Former President Donald Trump is facing backlash from top donors angered he failed to spend more to help secure Republican majorities in Congress after wading into key races with endorsements and raking in mountains of cash.
Wealthy political donors who helped fuel Trump’s fundraising operation expected the former president to juice the Republican candidates he fielded during the general election. Instead, millions of dollars are still sitting in Trump’s coffers, federal election records show.
A Republican source said Trump was on the receiving end of “extraordinarily severe” phone calls from donors incensed by how their contributions were handled. Trump’s response has been to apportion blame on those around him, including the aides charged with overseeing the operation.
The former president’s fundraising apparatus amassed mountains of cash ahead of the general election, spending only a fraction of the more than $130 million it collected, according to federal data compiled by OpenSecrets.
Yet in crucial races where Trump’s endorsed candidates were on the ballot, committees affiliated with Republican leaders dwarfed Trump’s own spending.
“When you’re asking all of donors [for money], you’re giving the pitch that it’s going to go towards supporting MAGA candidates to make sure that they get over the finish line,” a Republican source said, referencing the Trump-endorsed candidates. “The disbursements were abysmal.”
“They raised a ton of money for themselves and didn’t spend [enough],” a Republican operative said, adding that while Trump may be looking for someone to blame, any decisions ultimately lie with him.
Advisers to Trump did not respond to requests for comment.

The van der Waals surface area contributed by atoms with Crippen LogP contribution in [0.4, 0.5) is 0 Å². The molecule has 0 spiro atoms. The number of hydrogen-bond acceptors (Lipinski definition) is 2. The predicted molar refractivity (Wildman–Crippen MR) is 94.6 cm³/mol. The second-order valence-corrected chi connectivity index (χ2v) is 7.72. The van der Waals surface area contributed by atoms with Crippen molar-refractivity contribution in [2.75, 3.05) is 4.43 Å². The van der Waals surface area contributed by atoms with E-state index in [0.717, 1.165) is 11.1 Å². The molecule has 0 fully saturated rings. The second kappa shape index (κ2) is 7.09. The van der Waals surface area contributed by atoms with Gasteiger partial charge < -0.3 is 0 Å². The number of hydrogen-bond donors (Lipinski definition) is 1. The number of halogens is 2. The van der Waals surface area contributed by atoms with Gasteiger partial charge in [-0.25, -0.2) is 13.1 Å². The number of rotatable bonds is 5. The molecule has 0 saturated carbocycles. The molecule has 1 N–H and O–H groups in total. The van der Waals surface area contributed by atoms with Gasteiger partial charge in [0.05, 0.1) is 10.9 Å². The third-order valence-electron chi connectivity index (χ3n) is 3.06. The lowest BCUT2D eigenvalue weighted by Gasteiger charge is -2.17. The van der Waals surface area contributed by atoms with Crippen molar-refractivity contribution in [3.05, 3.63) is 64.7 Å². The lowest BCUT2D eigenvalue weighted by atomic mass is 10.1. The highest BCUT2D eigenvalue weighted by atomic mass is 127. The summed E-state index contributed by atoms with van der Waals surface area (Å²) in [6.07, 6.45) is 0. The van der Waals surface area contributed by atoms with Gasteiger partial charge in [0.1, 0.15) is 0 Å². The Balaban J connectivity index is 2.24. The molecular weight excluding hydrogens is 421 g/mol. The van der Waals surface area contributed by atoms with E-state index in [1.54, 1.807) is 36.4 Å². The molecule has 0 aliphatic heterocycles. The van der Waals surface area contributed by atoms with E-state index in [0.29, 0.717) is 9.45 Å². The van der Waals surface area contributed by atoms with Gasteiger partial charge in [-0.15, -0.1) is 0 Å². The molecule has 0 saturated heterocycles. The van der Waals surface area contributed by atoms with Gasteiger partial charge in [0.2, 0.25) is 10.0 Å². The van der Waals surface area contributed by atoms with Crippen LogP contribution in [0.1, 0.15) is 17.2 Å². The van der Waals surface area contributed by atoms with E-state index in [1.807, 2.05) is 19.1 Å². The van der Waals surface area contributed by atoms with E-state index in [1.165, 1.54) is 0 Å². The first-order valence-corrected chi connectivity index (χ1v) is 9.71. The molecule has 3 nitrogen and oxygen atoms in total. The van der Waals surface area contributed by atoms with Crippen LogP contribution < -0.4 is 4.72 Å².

In Pennsylvania, where Dr. Mehmet Oz lost the race to Democratic Lt. Gov. John Fetterman, Trump’s Make America Great Again Inc. committee spent about $3.4 million, according to the latest available data on OpenSecrets. It spent another $3.4 million in Georgia and nearly $2.4 million in Ohio. It spent almost $2 million in Nevada and $3.7 million in Arizona.
At the same time, a super PAC aligned with Senate Majority Leader Mitch McConnell spent $41 million on advertising alone in Pennsylvania. Together with Wisconsin, spending in the five senate races totaled $1 billion, according to AdImpact.
While Republicans the Washington Examiner talked to did not blame the party’s lackluster results entirely on Trump, most argued that he shouldered part of the blame after injecting himself into the primaries with endorsements for candidates that later struggled and on account of his spending decisions.
Some said Trump’s difficulties with swing voters were another factor, particularly in Pennsylvania, where the former president held a rally for Oz in the run-up to Election Day and where Fetterman triumphed by a four percentage point margin.
In Georgia, the Senate race moved to a runoff after Trump-endorsed Herschel Walker and Sen. Raphael Warnock (D-GA) each failed to secure 50% of the vote. By contrast, Republican Gov. Brian Kemp secured a nearly 10-point margin over Stacey Abrams after resisting Trump’s attacks during the 2020 election.
One Republican operative suggested Trump and some of his advisers were more interested in settling scores and reshaping the party than winning elections against Democrats, charging that the former president “spent more to beat Brian Kemp than to help Walker.”
“It would be wise of them to help alter this narrative,” the person said.
Accordingly, a New York Times report cited the possibility that Trump could act “as an uber-financier” to help boost Walker in the runoff.
Republican campaign consultants have long groused about Trump’s fundraising tactics which siphon up small-dollar donations by the millions.
Since last week, Trump’s operation has sent out more than a dozen fundraising pitches for Walker. But in one instance that raised eyebrows, the donation page initially defaulted to a 90-10 split, where 90% of the sum went to Trump’s joint fundraising committee and 10% to Walker’s principal campaign committee. The split was 50-50 when the Washington Examiner reviewed it on Monday.
Also looming over the runoff is the impact of Trump’s expected presidential campaign announcement.